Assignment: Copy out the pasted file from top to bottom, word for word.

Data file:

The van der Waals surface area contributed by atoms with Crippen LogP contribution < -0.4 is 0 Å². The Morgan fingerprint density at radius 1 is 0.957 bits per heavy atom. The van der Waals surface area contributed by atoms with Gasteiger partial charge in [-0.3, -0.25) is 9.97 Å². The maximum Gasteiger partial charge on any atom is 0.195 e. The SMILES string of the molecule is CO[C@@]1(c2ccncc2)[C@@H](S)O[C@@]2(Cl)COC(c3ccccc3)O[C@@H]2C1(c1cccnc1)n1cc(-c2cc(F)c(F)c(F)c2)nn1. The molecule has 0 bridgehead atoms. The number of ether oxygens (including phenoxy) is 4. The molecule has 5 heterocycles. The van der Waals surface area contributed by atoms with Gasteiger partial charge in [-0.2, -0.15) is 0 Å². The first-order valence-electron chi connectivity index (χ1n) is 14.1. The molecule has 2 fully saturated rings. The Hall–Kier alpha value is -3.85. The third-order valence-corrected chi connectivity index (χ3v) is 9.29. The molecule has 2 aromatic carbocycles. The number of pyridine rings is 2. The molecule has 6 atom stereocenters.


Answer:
The van der Waals surface area contributed by atoms with Crippen LogP contribution < -0.4 is 0 Å². The Morgan fingerprint density at radius 1 is 0.957 bits per heavy atom. The van der Waals surface area contributed by atoms with Gasteiger partial charge in [-0.3, -0.25) is 9.97 Å². The maximum Gasteiger partial charge on any atom is 0.195 e. The SMILES string of the molecule is CO[C@@]1(c2ccncc2)[C@@H](S)O[C@@]2(Cl)COC(c3ccccc3)O[C@@H]2C1(c1cccnc1)n1cc(-c2cc(F)c(F)c(F)c2)nn1. The molecule has 0 bridgehead atoms. The number of ether oxygens (including phenoxy) is 4. The molecule has 5 heterocycles. The van der Waals surface area contributed by atoms with Gasteiger partial charge in [-0.2, -0.15) is 0 Å². The first-order valence-electron chi connectivity index (χ1n) is 14.1. The molecule has 2 fully saturated rings. The Hall–Kier alpha value is -3.85. The third-order valence-corrected chi connectivity index (χ3v) is 9.29. The molecule has 2 aromatic carbocycles. The number of pyridine rings is 2. The molecule has 6 atom stereocenters.